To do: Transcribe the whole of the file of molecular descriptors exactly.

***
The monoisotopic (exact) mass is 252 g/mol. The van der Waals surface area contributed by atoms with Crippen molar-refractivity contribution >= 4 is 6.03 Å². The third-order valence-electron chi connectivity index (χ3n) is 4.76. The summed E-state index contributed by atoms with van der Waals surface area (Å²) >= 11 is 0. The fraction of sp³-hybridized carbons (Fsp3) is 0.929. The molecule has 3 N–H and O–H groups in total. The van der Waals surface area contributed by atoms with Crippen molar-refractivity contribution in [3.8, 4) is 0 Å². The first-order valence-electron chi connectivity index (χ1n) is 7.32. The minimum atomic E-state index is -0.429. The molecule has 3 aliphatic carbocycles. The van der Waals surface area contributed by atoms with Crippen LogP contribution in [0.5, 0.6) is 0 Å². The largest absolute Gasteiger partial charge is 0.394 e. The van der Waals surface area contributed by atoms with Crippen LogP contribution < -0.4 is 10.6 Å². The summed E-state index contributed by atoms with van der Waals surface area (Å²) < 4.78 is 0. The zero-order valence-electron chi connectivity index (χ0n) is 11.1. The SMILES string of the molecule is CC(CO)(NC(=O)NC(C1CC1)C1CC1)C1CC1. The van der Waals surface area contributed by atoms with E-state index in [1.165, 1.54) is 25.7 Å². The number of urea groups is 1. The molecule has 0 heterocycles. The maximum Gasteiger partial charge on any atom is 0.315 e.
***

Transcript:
The monoisotopic (exact) mass is 252 g/mol. The van der Waals surface area contributed by atoms with Crippen molar-refractivity contribution >= 4 is 6.03 Å². The third-order valence-electron chi connectivity index (χ3n) is 4.76. The summed E-state index contributed by atoms with van der Waals surface area (Å²) >= 11 is 0. The fraction of sp³-hybridized carbons (Fsp3) is 0.929. The molecule has 3 N–H and O–H groups in total. The van der Waals surface area contributed by atoms with Crippen molar-refractivity contribution in [3.8, 4) is 0 Å². The first-order valence-electron chi connectivity index (χ1n) is 7.32. The minimum atomic E-state index is -0.429. The molecule has 3 aliphatic carbocycles. The van der Waals surface area contributed by atoms with Crippen LogP contribution in [0.5, 0.6) is 0 Å². The largest absolute Gasteiger partial charge is 0.394 e. The van der Waals surface area contributed by atoms with Crippen LogP contribution < -0.4 is 10.6 Å². The summed E-state index contributed by atoms with van der Waals surface area (Å²) < 4.78 is 0. The zero-order valence-electron chi connectivity index (χ0n) is 11.1. The SMILES string of the molecule is CC(CO)(NC(=O)NC(C1CC1)C1CC1)C1CC1. The van der Waals surface area contributed by atoms with E-state index in [1.165, 1.54) is 25.7 Å². The number of urea groups is 1. The molecule has 0 heterocycles. The maximum Gasteiger partial charge on any atom is 0.315 e.